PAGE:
Agnieszka et al. (Zielinska et al., 2012) reported that SarA mediated proteases are closely correlated with decreased biofilm formation. We used qPCR to explore whether ZINC00990144 influenced the transcription of the reported extracellular proteases (aur, sspA, sspB, splA, splB, splC, splD, splE). In comparison to the control, a 5.25-fold, 2.56-fold, and 2.56-fold increase in sspA, sspB, and splB transcription, respectively, was observed due to SarAI treatment (Figure 4).
Figure 4. Transcriptional changes of selected biofilm-associated genes after ZINC00990144 treatment. Following ZINC00990144 treatment, transcription levels of aur, sspA, sspB, splA, splB, splC, splD, and splE were investigated by qPCR in strain USA300. Each group contains three independent replicates. The fold change was in relative to the untreated samples. *P < 0.05, ***P < 0.001 comparing with DMSO control.
SarAI Prevents Sub-MIC Vancomycin Induced Biofilm Formation
When exposed to sub-MIC vancomycin, S. aureus biofilm formation was slightly promoted compared with the controls without exposure to vancomycin (Figures 5A,B), though the difference was not remarkable. In addition, S. aureus subjected to SarAI (with/without vancomycin) exhibited a significant reduction in biofilm formation (Figure 5A) (p < 0.01/p < 0.001 for groups with/without vancomycin, respectively).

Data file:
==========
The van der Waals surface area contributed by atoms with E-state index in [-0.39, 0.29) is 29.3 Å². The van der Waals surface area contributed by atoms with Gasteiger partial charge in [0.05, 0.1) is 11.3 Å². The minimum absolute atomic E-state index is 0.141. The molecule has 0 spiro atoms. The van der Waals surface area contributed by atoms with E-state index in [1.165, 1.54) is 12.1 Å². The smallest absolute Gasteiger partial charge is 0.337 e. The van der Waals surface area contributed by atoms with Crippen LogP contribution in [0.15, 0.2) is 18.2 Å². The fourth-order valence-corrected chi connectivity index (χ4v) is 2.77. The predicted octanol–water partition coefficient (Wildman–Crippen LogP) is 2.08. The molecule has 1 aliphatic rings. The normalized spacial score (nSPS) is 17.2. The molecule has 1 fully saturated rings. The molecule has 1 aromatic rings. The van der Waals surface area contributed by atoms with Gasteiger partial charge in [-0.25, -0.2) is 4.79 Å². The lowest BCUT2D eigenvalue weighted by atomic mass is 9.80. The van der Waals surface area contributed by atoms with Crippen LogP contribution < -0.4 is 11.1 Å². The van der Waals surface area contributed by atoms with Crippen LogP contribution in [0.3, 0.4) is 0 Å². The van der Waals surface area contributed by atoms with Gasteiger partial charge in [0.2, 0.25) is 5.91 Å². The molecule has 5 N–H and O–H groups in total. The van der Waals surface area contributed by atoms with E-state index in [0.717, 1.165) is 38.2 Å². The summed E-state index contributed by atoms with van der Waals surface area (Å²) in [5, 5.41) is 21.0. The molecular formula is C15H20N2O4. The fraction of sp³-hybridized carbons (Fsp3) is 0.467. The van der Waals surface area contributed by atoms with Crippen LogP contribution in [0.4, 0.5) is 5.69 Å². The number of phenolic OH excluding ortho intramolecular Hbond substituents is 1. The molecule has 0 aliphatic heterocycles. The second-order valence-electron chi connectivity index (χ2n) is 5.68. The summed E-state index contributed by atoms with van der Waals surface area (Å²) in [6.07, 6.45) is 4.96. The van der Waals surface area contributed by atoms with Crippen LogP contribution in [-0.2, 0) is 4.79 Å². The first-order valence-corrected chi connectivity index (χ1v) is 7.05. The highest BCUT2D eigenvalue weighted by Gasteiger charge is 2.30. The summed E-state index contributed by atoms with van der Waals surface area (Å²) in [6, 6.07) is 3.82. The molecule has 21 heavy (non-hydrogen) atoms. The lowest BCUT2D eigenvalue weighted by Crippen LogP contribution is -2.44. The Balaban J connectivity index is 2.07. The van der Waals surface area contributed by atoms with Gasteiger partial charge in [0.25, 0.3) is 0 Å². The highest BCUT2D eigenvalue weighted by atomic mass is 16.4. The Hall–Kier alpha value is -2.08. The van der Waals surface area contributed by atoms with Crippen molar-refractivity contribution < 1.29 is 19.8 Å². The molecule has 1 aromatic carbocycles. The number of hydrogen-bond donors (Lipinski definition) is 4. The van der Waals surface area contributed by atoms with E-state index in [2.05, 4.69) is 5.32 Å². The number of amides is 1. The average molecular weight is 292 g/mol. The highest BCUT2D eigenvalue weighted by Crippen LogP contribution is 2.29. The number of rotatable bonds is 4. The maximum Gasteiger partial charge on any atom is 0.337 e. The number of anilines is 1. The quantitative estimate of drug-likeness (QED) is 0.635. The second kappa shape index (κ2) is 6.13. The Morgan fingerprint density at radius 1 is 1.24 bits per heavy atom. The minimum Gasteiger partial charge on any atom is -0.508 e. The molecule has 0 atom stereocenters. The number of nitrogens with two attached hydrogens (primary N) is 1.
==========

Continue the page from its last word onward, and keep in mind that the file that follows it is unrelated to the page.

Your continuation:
Figure 5. Anti-biofilm function of ZINC00990144 (A) and proteinase K (B). (A) ZINC00990144 is effective to USA300 biofilm with/without exposure to sub-MIC vancomycin. (B) Sub-MIC vancomycin promotes biofilm formation. Proteinase K (100 μg/mL) added at the initiation of the experiment inhibited biofilm formation completely, regardless of whether vancomycin is present. Van: sub-MIC vancomycin (0.5 μg/mL), SarAI: ZINC00990144, TSBG: TSB medium supplied with 0.5% glucose, **P < 0.01, ***P < 0.001 comparing with corresponding control.
Protein Is Essential in S. aureus Biofilm Development
In order to investigate the role of protein in biofilm development, Proteinase K was added in TSBG to eliminate proteins. The result showed that addition of exogenous proteases exhibited significant biofilm clearance with/without exposure to sub-MIC vancomycin (p < 0.001) (Figure 5B).
Cytotoxicity and Bactericidal Effects of ZINC00990144
The cytotoxicity of ZINC00990144 was evaluated at concentrations ranging from 6.75 to 23 μM (dilution ratio ranging from 1:400 to 1:100, Figure 6A). ZINC00990144 at concentrations of 6.75 and 11.5 μM had no observable effects on cell growth. However, concentration of 23 μM (relative cell viability 89 ± 1.5%) and its corresponding DMSO control (1%) exhibited cell toxicity (relative cell viability 75.7 ± 4.8%) when comparing to blank control.
Figure 6. Cytotoxicity of ZINC00990144 to HFF-1 cell line (A) and S. aureus (B). (A) No significant difference detected between untreated (blank control) and treated group at 5.75 and 11.5 μM concentrations of ZINC00990144 by CCK-8 assay. 23 μM ZINC00990144 exhibits slight cytotoxicity which could be attributed to the solvent when comparing with the DMSO control. 5.75,11.5, 23 μM ZINC00990144 contains 0.25, 0.5, 1% DMSO, respectively. (B) ZINC00990144 does not hamper the growth of USA300. ***P < 0.001 comparing to blank group.
By analyzing the growth curve of S. aureus, ZINC00990144 treated group did not inhibit the growth of S. aureus (Figure 6B). Instead, it slightly promoted S. aureus proliferation during the stationary phase.